Methemoglobinemia is characterized by the oxidation of ferrous iron (Fe2+) in hemoglobin to ferric iron (Fe3+), which has a decreased ability to bind oxygen. It can be life-threatening due to tissue hypoxia.
The ferric (Fe3+) state of iron is an oxidized form of hemoglobin that occurs in methemoglobinemia. It doesn't have as strong a binding ability for oxygen as ferrous iron (Fe2+), resulting in a decreased ability to bind and transport oxygen to tissue. As a result, functional anemia can also be seen.
Ferric (Fe3+) state, formed in methemoglobinemia, doesn't have a strong binding ability for oxygen, but it can effectively bind to cyanide. Therefore, it is helpful in treating cyanide toxicity.
Dietary nitrites/nitrates are found in foods or high-altitude water sources. Excessive ingestion can cause methemoglobinemia because the nitrate group can accept electrons from iron, thereby oxidizing it.
Methemoglobinemia can be acquired after exposure to substances that cause oxidized iron in hemoglobin. These may include indirect oxidation (e.g., nitrates), direct oxidizing agents (e.g., benzocaine), or metabolic activation (e.g., dapsone and aniline).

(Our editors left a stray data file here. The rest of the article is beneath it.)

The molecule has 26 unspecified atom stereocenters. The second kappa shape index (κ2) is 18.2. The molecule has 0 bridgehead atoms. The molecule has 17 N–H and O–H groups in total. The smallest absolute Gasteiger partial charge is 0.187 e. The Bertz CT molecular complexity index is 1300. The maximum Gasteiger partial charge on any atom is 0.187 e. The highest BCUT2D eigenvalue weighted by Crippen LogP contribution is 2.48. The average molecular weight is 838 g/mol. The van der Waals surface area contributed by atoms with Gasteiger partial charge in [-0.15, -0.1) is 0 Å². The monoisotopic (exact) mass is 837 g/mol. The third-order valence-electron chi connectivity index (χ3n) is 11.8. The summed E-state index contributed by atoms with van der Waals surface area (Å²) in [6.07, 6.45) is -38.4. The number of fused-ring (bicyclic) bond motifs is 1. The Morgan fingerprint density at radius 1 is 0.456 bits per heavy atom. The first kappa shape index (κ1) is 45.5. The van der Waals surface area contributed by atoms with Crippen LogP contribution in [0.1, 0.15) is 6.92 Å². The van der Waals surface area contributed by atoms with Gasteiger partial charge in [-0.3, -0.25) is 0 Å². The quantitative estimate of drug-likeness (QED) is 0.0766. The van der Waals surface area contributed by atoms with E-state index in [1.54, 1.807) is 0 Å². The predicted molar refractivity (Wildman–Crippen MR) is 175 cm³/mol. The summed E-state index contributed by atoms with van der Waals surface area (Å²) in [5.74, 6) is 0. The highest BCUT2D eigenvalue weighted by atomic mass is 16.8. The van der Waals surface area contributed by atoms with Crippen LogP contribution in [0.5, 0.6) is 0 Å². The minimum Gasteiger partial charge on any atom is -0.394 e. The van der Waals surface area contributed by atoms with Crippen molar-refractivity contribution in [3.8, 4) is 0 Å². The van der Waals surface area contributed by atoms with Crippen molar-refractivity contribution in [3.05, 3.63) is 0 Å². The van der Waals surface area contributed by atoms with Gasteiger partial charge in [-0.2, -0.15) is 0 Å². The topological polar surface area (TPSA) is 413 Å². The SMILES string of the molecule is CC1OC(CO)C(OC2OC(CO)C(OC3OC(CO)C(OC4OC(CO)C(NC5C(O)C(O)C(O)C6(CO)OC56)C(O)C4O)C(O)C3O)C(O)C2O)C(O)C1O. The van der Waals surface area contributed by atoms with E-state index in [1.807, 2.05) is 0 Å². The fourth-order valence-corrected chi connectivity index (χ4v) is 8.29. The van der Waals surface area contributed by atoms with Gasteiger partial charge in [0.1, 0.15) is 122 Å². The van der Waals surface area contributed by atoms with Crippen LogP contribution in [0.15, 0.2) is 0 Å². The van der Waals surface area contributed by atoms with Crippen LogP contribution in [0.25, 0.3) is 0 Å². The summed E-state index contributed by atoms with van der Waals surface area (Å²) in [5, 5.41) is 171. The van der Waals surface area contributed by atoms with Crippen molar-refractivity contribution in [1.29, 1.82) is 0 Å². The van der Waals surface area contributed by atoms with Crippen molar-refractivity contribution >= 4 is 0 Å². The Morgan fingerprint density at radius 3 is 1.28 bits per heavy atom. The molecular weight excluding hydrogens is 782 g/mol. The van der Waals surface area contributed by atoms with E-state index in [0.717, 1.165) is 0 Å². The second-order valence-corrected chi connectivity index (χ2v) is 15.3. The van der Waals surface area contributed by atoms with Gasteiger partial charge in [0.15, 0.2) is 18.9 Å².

Methemoglobinemia should be a part of the differential diagnosis in patients with cyanosis with respiratory distress, especially if the patients are exposed to oxidizing agents, such as nitroglycerin. It can be suspected in critically ill settings.
Lidocaine can induce methemoglobinemia by its direct oxidizing effect. It is most commonly reported from upper gastrointestinal or upper airway procedures. Patients with G6PD deficiency or hepatic insufficiency may have a higher risk of developing this condition.
G6PD deficiency can manifest with severe hemolysis, resulting in more ferric state formation than the ferrous state. As a result, methemoglobin occurs.
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